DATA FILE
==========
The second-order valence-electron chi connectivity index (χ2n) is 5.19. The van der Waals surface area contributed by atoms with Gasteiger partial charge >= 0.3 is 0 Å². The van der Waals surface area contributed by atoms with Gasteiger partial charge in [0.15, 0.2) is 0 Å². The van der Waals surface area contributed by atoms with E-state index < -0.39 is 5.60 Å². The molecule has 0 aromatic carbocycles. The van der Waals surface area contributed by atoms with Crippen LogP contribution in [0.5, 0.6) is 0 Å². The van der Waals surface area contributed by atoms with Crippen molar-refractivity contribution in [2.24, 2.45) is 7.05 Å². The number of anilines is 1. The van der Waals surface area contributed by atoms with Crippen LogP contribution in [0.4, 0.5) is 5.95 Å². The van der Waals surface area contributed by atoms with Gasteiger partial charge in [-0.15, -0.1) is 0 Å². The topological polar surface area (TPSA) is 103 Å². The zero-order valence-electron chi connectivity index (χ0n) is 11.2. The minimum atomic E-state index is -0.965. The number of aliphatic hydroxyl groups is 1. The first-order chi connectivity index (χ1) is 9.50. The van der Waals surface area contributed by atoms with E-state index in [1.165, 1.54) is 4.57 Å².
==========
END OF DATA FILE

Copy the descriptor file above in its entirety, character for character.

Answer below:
The second-order valence-electron chi connectivity index (χ2n) is 5.19. The van der Waals surface area contributed by atoms with Gasteiger partial charge >= 0.3 is 0 Å². The van der Waals surface area contributed by atoms with Gasteiger partial charge in [0.15, 0.2) is 0 Å². The van der Waals surface area contributed by atoms with E-state index < -0.39 is 5.60 Å². The molecule has 0 aromatic carbocycles. The van der Waals surface area contributed by atoms with Crippen LogP contribution in [0.5, 0.6) is 0 Å². The van der Waals surface area contributed by atoms with Crippen molar-refractivity contribution in [2.24, 2.45) is 7.05 Å². The number of anilines is 1. The van der Waals surface area contributed by atoms with Crippen LogP contribution in [0.4, 0.5) is 5.95 Å². The van der Waals surface area contributed by atoms with Gasteiger partial charge in [-0.15, -0.1) is 0 Å². The topological polar surface area (TPSA) is 103 Å². The zero-order valence-electron chi connectivity index (χ0n) is 11.2. The minimum atomic E-state index is -0.965. The number of aliphatic hydroxyl groups is 1. The first-order chi connectivity index (χ1) is 9.50. The van der Waals surface area contributed by atoms with E-state index in [1.165, 1.54) is 4.57 Å².